Mondegreen, in fact, is a mondegreen! Sylvia Wright, the writer who coined the term, misheard laid him on the green as Lady Mondegreen. Mondegreens are sometimes confused with eggcorns. Wanna know the dif? That’s up next.

Malapropism

"This is unparalyzed in the state's history," said former Texas Speaker of the House Gib Lewis. Though Speaker Lewis meant to say "unparalleled in the state's history," he unknowingly created a fantastic malapropism.

Coined by Mrs. Malaprop, a character in Richard Brinsley Sheridan's 1775 play The Rivals, a malapropism is an unintentionally ludicrous word that sounds similar to the original but is completely nonsensical in context. In Sheridan's play, Mrs. Malaprop is always "the pine-apple of politeness" (pinnacle) and never "a negative affluence" (influence).

Usually, malapropisms are so funny because, like Mrs. Malaprop, the speaker tries to show “class” or “sophistication” by using big words, but bungs it up.

Eggcorn

“We’re all going to hell in a handbag.” What’s the blunder here? Well, aside from the fact that nobody wants to go to hell . . . in a handbag or a Lamberghini, period.

The original sentence is “going to hell in a hand basket.” Over time, some people misinterpreted hand basket as handbag. But, the new sentence is still true to the original, right? That’s an example of an eggcorn: a similar-sounding misinterpretation that makes sense and usually retains the semantic gist of the original word or phrase (i.e., a handbag is basically a hand basket 2.0). That’s where eggcorns differ from mondegreens: They’re spoken phrases (not song lyrics) that usually make sense and don’t change the meaning of the original.

Mumpsimus

"Grandma thinks every man with a mustache is hiding something!" Fear not gentle reader. Your grandmother's aversion to facial hair is nothing more than a mumpsimus.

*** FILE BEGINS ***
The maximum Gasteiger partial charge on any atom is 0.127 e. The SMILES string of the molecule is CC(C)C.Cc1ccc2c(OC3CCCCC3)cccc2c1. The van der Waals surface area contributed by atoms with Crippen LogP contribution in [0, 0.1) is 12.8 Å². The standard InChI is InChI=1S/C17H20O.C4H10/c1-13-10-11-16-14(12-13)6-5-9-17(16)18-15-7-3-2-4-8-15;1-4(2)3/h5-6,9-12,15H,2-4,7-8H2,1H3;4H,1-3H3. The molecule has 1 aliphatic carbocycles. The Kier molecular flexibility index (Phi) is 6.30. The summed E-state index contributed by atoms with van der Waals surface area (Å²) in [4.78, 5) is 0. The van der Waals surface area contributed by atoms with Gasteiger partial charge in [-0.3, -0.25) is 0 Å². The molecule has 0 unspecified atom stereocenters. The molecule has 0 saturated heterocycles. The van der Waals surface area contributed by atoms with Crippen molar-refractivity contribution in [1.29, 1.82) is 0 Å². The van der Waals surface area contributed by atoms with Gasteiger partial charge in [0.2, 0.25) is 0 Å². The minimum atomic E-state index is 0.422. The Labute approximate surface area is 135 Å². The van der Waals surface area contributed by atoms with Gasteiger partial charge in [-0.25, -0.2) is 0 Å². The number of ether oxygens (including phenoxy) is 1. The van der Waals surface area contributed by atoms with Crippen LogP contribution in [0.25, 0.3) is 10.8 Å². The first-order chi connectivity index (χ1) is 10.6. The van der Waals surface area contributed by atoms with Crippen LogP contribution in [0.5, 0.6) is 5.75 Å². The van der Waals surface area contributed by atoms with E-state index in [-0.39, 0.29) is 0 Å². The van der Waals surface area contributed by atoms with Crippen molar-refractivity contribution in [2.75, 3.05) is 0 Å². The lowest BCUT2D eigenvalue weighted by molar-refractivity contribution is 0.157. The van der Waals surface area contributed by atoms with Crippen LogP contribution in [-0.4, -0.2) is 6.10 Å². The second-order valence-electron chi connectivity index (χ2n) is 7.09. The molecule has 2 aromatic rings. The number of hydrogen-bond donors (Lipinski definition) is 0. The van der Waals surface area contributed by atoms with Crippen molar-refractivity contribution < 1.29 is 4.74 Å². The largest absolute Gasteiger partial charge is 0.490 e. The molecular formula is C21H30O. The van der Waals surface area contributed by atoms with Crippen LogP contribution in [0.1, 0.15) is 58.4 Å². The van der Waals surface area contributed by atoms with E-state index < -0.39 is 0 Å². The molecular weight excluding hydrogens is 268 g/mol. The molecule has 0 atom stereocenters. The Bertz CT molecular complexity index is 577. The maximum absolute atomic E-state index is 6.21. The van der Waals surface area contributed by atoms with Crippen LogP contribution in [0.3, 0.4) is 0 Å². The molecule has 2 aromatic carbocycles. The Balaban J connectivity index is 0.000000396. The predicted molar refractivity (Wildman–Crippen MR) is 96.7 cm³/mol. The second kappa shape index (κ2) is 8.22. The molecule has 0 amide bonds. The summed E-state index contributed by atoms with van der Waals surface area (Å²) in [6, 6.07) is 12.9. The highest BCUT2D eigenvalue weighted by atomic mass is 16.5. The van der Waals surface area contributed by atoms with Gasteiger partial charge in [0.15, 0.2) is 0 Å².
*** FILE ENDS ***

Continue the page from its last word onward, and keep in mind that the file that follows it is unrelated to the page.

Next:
The Renaissance philosopher Desiderius Erasmus coined this sumptuous word for the determined use of a mistaken expression or practice in a story. Erasmus describes a monk who stubbornly persisted in saying mumpsimus rather than the correct "sumpsimus" while reciting the Latin liturgy. Are you holding onto a mumpsimus of your own? You might be committing our next slide.

Faux pas

Do your e's sometimes wander mistakenly in front of your i's? Have you been berated for wearing black shoes with a brown belt? If you've ever been guilty of a physical and orthographic "party foul," you've committed a faux pas.

Literally translated from the French meaning "a false step," a faux pas can be any embarrassing social blunder on the page or off. So, now that you've been introduced to all our blunders, flip to the next slide to find the word that describes them all.

Cacology

From the Greek roots caco- meaning "bad" and -logy, "a speaking, discourse, doctrine or theory," a cacology is any speech that is defectively pronounced or diction that is socially unacceptable. So, let go of your mumpsimus. Forgive your significant other for their parapraxis. Write a thank you card to Mrs. Malaprop, and most importantly, cut yourself a little slack. We all commit faux pas from time to time.